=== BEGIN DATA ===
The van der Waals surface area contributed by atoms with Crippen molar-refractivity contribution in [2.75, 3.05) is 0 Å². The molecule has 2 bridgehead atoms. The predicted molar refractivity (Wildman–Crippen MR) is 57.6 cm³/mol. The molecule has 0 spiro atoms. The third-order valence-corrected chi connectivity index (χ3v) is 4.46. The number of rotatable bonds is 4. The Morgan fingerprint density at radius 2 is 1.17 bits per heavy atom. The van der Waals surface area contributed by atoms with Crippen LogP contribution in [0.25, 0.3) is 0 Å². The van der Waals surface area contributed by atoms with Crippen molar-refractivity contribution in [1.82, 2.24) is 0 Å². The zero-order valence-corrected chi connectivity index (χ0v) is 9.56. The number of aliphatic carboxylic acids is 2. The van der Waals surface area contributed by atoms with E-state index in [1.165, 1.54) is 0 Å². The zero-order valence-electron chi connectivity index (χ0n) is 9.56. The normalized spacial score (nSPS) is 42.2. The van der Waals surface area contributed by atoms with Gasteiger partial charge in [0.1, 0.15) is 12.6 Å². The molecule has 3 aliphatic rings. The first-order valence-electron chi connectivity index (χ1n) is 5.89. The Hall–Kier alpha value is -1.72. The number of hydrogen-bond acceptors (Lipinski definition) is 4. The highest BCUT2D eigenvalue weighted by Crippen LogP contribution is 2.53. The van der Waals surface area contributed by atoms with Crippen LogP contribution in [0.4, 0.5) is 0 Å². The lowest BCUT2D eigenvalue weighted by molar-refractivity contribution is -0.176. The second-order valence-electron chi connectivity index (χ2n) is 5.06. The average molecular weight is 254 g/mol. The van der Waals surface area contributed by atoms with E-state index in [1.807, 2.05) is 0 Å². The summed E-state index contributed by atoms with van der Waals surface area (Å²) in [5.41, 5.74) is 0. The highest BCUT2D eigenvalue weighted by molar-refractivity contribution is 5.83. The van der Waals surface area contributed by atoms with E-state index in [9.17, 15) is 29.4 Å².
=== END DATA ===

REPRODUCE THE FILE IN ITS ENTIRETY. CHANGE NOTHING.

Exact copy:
The van der Waals surface area contributed by atoms with Crippen molar-refractivity contribution in [2.75, 3.05) is 0 Å². The molecule has 2 bridgehead atoms. The predicted molar refractivity (Wildman–Crippen MR) is 57.6 cm³/mol. The molecule has 0 spiro atoms. The third-order valence-corrected chi connectivity index (χ3v) is 4.46. The number of rotatable bonds is 4. The Morgan fingerprint density at radius 2 is 1.17 bits per heavy atom. The van der Waals surface area contributed by atoms with Crippen LogP contribution in [0.25, 0.3) is 0 Å². The van der Waals surface area contributed by atoms with Crippen molar-refractivity contribution in [1.82, 2.24) is 0 Å². The zero-order valence-corrected chi connectivity index (χ0v) is 9.56. The number of aliphatic carboxylic acids is 2. The van der Waals surface area contributed by atoms with E-state index in [1.165, 1.54) is 0 Å². The zero-order valence-electron chi connectivity index (χ0n) is 9.56. The normalized spacial score (nSPS) is 42.2. The van der Waals surface area contributed by atoms with Gasteiger partial charge in [0.1, 0.15) is 12.6 Å². The molecule has 3 aliphatic rings. The first-order valence-electron chi connectivity index (χ1n) is 5.89. The Hall–Kier alpha value is -1.72. The number of hydrogen-bond acceptors (Lipinski definition) is 4. The highest BCUT2D eigenvalue weighted by Crippen LogP contribution is 2.53. The van der Waals surface area contributed by atoms with Crippen LogP contribution in [0.4, 0.5) is 0 Å². The lowest BCUT2D eigenvalue weighted by molar-refractivity contribution is -0.176. The second-order valence-electron chi connectivity index (χ2n) is 5.06. The average molecular weight is 254 g/mol. The van der Waals surface area contributed by atoms with E-state index in [1.807, 2.05) is 0 Å². The summed E-state index contributed by atoms with van der Waals surface area (Å²) in [5.41, 5.74) is 0. The highest BCUT2D eigenvalue weighted by molar-refractivity contribution is 5.83. The van der Waals surface area contributed by atoms with E-state index in [9.17, 15) is 29.4 Å².